This then birthed Kovan and Rinkeby which both use the Proof of Authority (PoA) consensus mechanism; this uses the identity of potential validators as the staking mechanism. The strength of the system hinges on the value someone places on their reputation and assumes that anyone’s identity is authentic. Instead of using hashing power, networks that use PoA are secured by the goodwill of public participants. It is for this reason that Görli also adopted an iteration of the consensus mechanism.

The initiative also wanted to develop a platform that was client agnostic. Both Kovan and Rinkeby, for instance, are Geth- and Parity-facing clients, meaning users interested in running a cross-client testnet would still have to rely on the unreliable Ropsten. With that as motivation, both Schoedon and the ChainSafe team finally completed development of “the next-generation public Ethereum test network” before Lili Feyerabend launched it with the push of a button at Görlicon.

Berlin and Blockchain

While the gathering focused on many technical developments within the Ethereum ecosystem, Görlicon also paid homage to the thriving blockchain community in Berlin. Lane Rettig told BTCManager that “the most interesting stuff is happening in Berlin,” adding that the city was the “defacto hub” for all things blockchain technology. When scanning the globe for hot spots of crypto activity, places like Malta, Switzerland, and Singapore all top the list.

But the low cost of living, the history of diversity, and creative culture have placed Berlin on the radar. “Coming from New York, where everything is crazy expensive, Berlin is easily the cheapest tech hub in the world. Everyone is opening offices here,” said Rettig. “The community here is top notch, it’s easy to get a visa, and its easy to align incentives among all the people who want to get involved.” Terence Tsao, a member of Prysmatic Labs, also said that “the highest quality events are in Berlin” referring to the two-day AraCon event shortly before Görlicon.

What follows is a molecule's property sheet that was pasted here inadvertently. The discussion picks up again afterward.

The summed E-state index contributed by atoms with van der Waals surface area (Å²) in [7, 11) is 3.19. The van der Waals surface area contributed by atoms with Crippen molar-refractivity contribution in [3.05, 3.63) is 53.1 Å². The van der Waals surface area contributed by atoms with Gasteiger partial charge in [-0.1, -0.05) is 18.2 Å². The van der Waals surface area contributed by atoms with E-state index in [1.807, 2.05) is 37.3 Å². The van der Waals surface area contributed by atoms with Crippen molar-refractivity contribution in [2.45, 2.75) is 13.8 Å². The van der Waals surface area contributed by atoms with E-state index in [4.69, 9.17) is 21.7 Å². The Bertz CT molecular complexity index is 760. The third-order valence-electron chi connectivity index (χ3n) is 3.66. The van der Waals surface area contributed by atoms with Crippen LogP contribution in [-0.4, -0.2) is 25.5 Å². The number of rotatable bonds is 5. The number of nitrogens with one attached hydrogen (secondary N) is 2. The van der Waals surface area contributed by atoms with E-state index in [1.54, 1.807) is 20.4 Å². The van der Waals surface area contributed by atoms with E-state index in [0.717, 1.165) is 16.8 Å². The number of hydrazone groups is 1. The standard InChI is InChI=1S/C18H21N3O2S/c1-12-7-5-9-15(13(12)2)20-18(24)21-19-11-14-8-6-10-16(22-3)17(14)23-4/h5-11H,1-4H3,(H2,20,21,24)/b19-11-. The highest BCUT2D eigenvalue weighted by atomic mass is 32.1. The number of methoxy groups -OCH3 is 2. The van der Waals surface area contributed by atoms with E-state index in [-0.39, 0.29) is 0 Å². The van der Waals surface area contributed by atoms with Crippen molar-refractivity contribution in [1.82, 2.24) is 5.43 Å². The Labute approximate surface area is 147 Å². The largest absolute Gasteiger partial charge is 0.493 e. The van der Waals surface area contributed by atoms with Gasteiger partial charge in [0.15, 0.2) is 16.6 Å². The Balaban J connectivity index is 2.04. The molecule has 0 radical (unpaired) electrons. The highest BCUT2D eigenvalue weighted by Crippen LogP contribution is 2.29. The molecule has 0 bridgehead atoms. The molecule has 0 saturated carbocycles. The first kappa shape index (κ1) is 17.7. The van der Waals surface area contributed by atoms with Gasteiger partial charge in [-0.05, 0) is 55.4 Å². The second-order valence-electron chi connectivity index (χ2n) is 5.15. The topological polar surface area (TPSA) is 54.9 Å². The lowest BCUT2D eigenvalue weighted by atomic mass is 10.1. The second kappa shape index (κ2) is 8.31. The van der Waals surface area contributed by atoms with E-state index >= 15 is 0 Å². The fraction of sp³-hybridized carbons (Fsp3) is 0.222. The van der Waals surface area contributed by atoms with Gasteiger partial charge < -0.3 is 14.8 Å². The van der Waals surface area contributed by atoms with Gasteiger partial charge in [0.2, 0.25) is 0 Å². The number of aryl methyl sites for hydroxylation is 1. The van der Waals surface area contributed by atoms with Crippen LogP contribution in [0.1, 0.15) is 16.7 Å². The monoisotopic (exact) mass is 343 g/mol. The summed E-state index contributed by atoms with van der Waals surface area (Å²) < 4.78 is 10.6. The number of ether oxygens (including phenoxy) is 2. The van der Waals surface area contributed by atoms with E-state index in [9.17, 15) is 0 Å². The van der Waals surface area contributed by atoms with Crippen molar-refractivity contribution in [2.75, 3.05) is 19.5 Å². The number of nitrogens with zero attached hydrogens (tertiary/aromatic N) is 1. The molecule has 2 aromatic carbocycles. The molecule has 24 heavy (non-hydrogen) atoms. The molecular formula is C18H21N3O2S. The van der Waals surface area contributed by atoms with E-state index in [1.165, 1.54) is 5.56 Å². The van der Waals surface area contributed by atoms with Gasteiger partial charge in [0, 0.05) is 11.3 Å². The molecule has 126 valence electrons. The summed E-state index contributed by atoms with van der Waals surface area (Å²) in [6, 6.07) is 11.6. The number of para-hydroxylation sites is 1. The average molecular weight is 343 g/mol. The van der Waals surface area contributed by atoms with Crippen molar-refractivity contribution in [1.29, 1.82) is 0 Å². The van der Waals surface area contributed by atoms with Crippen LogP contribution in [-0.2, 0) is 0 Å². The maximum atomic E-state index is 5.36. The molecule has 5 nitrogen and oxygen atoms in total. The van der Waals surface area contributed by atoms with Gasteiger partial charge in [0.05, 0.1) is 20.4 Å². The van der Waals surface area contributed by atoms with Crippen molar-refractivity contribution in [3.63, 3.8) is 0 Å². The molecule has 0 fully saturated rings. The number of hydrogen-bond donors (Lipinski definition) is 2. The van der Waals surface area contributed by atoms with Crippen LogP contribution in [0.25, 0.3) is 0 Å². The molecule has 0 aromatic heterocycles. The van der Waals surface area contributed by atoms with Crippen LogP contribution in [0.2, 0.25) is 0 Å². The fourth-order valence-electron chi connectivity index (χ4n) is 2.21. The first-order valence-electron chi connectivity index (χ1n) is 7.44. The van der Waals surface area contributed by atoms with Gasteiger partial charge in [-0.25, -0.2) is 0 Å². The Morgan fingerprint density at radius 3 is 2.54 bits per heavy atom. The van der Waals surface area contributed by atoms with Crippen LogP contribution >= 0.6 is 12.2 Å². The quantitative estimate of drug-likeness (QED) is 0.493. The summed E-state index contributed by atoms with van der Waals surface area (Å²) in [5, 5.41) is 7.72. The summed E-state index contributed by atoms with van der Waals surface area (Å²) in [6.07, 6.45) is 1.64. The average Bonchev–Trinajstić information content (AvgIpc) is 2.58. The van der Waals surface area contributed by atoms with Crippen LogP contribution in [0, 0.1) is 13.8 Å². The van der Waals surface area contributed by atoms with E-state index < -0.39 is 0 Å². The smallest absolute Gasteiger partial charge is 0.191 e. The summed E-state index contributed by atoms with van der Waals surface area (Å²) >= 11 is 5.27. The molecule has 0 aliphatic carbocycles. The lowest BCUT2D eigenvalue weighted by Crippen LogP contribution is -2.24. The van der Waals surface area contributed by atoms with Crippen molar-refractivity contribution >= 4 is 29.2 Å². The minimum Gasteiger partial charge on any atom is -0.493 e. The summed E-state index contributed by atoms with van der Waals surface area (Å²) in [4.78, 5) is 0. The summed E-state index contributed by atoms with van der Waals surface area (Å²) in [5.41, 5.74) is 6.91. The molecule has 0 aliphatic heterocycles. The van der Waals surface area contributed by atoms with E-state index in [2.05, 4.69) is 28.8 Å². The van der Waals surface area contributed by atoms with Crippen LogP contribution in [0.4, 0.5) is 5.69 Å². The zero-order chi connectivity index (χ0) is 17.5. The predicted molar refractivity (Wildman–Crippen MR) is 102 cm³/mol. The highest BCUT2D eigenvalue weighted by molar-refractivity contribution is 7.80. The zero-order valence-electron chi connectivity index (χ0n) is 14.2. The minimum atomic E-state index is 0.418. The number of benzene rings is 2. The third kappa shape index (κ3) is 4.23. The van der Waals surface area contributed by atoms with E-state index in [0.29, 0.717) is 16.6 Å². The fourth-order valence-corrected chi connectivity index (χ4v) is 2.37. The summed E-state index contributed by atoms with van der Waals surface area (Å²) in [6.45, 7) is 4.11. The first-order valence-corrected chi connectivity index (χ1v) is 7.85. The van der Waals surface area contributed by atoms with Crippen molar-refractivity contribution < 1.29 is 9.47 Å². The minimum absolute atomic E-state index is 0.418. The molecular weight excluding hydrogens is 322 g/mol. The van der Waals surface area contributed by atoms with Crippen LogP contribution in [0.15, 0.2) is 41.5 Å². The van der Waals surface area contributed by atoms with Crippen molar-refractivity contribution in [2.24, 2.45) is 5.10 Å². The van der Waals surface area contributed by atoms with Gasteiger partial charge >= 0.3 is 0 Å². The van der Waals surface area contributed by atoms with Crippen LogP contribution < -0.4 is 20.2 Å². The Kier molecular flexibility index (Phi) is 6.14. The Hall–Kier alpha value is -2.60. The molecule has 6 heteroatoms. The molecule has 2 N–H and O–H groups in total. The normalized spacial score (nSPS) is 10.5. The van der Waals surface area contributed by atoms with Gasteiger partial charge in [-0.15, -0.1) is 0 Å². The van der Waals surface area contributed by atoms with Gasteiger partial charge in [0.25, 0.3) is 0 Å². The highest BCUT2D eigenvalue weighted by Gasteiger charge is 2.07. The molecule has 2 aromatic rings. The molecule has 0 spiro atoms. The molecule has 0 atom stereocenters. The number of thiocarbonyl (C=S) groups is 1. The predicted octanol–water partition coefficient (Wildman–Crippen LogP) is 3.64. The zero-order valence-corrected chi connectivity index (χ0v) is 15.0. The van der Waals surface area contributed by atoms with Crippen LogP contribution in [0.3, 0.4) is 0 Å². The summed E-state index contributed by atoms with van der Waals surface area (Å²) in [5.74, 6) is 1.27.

If not economically, Berlin also provides a near-perfect culture fit for breaking down technology stereotypes. An organizer of ETHBerlin last year and communications lead at Golem, María Paula Fernandez said that Berlin’s vibrant art and LGBT community helped inspire content at both ETHBerlin and Görlicon.

“We wanted to add culture to the hackathon and bring that to our community,” said Fernandez. “We’re not afraid to include something potentially shocking either. The drag queens who danced at ETHBerlin last year caused a stir. But that’s totally fine with us.”

Berlin’s rich political history also makes it a prime location for a technology looking to upheave entire governments. Schoedon commented that Berliners are politically active and willing to engage with the difficult conversations that current politics engender. Rettig put it more simply, saying “Germans just get privacy.”  

With these points in mind, collaboration with anyone who is willing to contribute to a diverse vision of decentralization is as open as ever. To find out more about who has already begun adding to the newly-launched testnet, BlockScout provides all the details on the network’s activity. The Goerli Authenticated Faucet is also up and running with information on how to connect MetaMask found here.

For the city that spawned the first DevCon event, along with its history for breaking down walls, it only seems natural that the next wave of revolutionary technologies should also find a home in Berlin.